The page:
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Romans 5, Part 6

Oct 30, 2010

Two Kinds of Righteousness

What did Paul mean when he spoke of "righteousness"?

The Hebrews and Greeks thought in two different ways. The Hebrews thought of righteousness in terms of justice--that is, in terms of being considered legally righteous by divine ruling in a court of law. The Greeks thought in terms of personal integrity or moral perfection.

The divine Law sets forth both concepts in the rituals performed each Day of Atonement. The first goat was killed and its blood sprinkled on the mercy seat in order to COVER sin. This established legal righteousness, which is only a legal decree declaring men to be in right standing with God. It is justice, because the Law has been satisfied.

Covering sin does not make anyone morally righteous so as to satisfy the desire of a Greek. True moral righteousness is accomplished only through the work of the second goat, whereby sin is removed.

Hence, the Law is not content with just covering sin, but it also removes sin. God is indeed interested in our moral character. There was a tendency for both the Hebrews and Greeks to be unbalanced, because each focused upon its own side. But the divine Law presents both revelations to us and prophesies how Christ's two works would be administered to us.

When Paul uses the term "righteousness," he usually speaks from a judicial standpoint, since the first few chapters are primarily a discussion with a hypothetical rabbi. Hence, when read in Rom. 4:22 that Abraham's faith was reckoned to him as "righteousness," we understand that God was not pronouncing him morally perfect, but having right standing before the Law. The Law was satisfied because his faith allowed the righteousness of Christ to be imputed to him. On those grounds, he was "justified" (pronounced just) and given grace (favor of the court).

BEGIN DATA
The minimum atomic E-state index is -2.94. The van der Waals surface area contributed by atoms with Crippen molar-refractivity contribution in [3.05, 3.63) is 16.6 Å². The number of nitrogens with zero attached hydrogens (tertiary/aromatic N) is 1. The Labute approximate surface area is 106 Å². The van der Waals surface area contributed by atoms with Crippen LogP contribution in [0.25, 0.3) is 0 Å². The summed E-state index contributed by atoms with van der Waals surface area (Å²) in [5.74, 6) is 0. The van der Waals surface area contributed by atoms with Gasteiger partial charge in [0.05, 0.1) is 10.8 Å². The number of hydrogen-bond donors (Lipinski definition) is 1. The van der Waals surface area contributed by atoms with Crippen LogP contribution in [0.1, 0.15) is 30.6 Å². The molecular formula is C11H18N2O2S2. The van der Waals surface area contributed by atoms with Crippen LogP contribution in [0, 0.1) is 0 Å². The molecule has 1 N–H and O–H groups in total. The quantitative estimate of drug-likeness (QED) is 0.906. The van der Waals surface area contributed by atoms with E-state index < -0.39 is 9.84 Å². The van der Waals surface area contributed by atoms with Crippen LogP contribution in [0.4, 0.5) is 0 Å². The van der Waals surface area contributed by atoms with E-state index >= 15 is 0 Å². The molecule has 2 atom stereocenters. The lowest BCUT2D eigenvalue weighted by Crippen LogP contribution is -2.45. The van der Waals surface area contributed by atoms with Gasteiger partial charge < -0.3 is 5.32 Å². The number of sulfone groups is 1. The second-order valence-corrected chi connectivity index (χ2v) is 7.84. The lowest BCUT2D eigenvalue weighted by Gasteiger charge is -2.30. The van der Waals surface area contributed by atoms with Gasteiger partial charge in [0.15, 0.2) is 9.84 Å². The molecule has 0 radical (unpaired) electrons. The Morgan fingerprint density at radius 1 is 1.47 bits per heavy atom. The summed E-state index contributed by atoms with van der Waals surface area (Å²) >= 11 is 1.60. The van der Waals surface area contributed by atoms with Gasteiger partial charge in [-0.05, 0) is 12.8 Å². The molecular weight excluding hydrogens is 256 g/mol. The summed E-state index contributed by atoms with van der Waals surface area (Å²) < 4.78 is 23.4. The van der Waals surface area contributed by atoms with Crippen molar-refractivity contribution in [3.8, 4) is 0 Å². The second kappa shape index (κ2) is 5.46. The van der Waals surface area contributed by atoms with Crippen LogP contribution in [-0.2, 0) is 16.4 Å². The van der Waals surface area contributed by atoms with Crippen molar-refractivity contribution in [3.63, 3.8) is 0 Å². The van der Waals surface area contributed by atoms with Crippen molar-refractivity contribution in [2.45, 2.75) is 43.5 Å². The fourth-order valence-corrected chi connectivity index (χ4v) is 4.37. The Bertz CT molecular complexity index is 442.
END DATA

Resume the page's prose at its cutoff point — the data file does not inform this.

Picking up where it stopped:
Adam to Moses, Round Two

In Romans 5:13, 14 we read Paul's illustration of the time from Adam to Moses, when "sin was in the world," but "not imputed when there is no law." Although the Law of Moses had not yet been given to condemn men for their personal sins, even so, they still died as mortals as the result of Adam's sin.

There is a direct parallel here to what the Last Adam has done for us on the Cross and the time frame between the two works of Christ. The first Adam sinned, bringing mortality to all men; the last Adam paid the penalty of the Law, satisfying it to give life to all men. It is as if that same time frame from Adam to Moses was re-established at the Cross and will continue to the second coming of Christ.